04 Jun US House Votes to Protect Medical Marijuana
On June 3, 2015, the United States House of Representatives voted to reauthorize an amendment that would prevent federal authorities from interfering with medical marijuana businesses in states where the substance is legal.
In addition, the House passed several amendments shifting federal funds away from the DEA and into the hands of other agencies. The amendments were part of the Fiscal Year 2016 Commerce, Justice, and Science Appropriations bill.
Last year, Congress approved a set of similar amendments to protect medical marijuana businesses, but these amendments were set to expire at the end of the fiscal year. With the potential for another year of protection for patients, medical marijuana could slowly become defacto U.S. policy.
There are six amendments in the 2016 appropriations bill that not only warrant interest from the marijuana industry but also represent victories for the movement as a whole.
The first, and perhaps the most important, was the Rohrabacher-Farr amendment, which would prevent the use of federal funds to arrest or prosecute individuals or businesses for medical marijuana as long as they are compliant with state law. With strong bipartisan support, the amendment passed 242-186.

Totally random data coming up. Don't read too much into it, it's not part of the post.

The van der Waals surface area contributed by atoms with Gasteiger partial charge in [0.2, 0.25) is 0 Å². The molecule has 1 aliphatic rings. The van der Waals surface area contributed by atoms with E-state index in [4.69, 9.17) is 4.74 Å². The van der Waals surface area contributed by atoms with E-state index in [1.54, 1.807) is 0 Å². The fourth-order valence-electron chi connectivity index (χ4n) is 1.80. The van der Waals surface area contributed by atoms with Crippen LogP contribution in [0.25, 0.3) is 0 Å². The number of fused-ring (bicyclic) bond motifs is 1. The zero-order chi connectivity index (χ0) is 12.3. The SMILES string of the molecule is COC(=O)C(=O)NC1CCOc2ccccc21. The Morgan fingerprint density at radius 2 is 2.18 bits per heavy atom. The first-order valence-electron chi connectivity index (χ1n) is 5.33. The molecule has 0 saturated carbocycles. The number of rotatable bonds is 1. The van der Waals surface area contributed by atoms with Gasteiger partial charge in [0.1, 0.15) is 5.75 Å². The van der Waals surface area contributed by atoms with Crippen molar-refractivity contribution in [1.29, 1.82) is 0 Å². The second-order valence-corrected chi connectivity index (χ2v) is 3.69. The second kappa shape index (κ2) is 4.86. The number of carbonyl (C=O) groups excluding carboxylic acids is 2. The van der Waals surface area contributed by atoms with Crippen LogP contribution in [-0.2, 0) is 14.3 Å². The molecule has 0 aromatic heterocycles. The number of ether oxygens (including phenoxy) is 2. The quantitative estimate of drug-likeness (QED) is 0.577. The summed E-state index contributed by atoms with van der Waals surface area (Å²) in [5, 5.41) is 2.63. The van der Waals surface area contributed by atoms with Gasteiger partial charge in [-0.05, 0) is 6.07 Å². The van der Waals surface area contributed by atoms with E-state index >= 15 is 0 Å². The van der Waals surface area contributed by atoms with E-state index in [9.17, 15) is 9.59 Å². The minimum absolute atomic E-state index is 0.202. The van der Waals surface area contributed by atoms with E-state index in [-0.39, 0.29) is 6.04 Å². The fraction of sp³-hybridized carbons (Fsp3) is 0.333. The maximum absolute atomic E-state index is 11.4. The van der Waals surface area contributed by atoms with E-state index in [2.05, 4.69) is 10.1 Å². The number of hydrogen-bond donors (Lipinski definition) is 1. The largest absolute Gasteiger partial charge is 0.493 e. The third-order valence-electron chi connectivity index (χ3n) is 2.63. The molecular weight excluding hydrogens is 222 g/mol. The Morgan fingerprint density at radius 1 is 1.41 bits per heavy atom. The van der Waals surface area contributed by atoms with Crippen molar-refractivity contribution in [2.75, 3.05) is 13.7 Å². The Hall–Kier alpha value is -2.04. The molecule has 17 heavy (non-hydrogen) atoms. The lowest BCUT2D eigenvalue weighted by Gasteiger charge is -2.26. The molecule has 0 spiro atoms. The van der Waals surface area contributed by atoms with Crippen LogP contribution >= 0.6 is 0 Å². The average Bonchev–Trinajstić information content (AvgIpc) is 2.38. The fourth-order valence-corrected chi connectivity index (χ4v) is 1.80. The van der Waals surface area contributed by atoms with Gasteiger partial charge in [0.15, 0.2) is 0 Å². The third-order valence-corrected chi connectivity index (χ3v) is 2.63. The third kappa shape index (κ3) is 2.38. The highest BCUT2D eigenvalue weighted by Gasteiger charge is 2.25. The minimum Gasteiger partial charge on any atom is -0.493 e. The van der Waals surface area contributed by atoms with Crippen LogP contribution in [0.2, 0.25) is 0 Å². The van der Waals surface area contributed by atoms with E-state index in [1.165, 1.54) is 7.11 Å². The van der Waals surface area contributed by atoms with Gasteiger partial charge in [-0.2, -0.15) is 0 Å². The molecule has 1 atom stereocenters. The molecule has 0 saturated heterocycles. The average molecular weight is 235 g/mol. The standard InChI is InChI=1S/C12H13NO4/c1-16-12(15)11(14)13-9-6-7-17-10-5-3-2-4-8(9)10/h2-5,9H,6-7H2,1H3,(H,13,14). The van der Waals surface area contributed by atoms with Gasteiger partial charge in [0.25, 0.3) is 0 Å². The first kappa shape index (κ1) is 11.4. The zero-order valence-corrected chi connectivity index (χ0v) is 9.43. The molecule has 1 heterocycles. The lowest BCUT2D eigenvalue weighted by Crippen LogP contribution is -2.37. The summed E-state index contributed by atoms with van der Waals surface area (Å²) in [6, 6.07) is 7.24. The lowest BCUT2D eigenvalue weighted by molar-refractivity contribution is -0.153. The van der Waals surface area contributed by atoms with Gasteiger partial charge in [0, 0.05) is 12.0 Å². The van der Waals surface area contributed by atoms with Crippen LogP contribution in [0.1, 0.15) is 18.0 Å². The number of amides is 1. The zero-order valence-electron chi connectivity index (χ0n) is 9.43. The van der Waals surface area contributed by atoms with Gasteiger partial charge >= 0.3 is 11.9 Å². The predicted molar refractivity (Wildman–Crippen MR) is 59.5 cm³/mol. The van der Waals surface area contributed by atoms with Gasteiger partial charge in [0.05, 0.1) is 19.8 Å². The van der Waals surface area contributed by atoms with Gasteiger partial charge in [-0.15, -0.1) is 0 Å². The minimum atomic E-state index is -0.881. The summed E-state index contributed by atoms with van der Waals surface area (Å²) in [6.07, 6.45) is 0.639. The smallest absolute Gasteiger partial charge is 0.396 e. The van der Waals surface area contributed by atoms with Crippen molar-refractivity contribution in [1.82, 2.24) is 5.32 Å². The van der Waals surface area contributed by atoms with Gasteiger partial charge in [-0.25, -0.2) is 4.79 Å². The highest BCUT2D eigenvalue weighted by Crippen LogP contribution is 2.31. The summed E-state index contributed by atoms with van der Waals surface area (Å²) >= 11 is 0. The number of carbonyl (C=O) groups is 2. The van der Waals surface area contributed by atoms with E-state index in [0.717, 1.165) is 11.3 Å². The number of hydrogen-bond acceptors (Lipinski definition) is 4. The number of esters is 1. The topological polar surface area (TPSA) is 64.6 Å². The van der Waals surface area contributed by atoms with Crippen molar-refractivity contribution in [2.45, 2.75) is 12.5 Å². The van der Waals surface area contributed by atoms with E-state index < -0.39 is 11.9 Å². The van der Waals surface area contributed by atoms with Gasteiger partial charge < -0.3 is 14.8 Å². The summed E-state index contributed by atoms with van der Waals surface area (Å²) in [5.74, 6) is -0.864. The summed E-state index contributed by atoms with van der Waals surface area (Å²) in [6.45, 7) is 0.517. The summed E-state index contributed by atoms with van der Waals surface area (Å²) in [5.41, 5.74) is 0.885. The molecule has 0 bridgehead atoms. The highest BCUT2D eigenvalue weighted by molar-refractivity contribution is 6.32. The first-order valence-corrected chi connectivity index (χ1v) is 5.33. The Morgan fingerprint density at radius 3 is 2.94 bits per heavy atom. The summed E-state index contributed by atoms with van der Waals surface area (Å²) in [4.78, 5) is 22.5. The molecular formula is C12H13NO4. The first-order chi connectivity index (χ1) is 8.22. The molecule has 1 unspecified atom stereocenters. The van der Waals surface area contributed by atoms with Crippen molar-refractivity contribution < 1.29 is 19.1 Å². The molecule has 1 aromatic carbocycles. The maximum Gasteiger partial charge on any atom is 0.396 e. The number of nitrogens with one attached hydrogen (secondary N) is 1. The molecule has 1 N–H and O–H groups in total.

The next amendment was introduced by Republican Rep. Thomas Massie and Democratic Rep. Suzanne Bonamici. This amendment would prevent the DEA from interfering with states that have allowed industrial hemp cultivation for research.
Although limited hemp cultivation was legalized in 2014, many hemp farmers still fear interference from the DEA, which makes no distinction between marijuana and hemp. The amendment passed 282-146.
The third amendment, introduced by Republican Rep. Scott Perry, would protect states that allow the use high-CBD/low-THC marijuana oil. There are no protections for other medical marijuana patients, but the Rohrabacher-Farr amendment should take care of that concern.
The next three amendments all have to do specifically with DEA funding. One amendment introduced by Democratic Rep. Ted Lieu would take $9 million away from the Cannabis Reduction and Eradication program and move it to the VAWA Consolidated Youth Oriented Program, the Victims of Child Abuse Act and general deficit reduction.
Democratic Rep. Steve Cohen introduced an amendment that would take $4 million in funding away from the DEA and move it to a program aimed at reducing the nation’s backlog of processing rape kits. Finally, Democratic Rep. Joaquin Castro introduced an amendment to shift $9 million away from the DEA to fund body cameras for police officers.
There was also an amendment aimed at protecting recreational marijuana businesses and users in a manner similar to medical marijuana, but that was narrowly defeated with a vote of 206-222. Although that was a disappointing defeat for marijuana advocates, it is hard to deny the other victories.
Because the House is not the end of the legislative process, work will still have to be done in the Senate. The Senate could have its own version of the bill, and there is no telling how the new Republican-led Senate will handle it.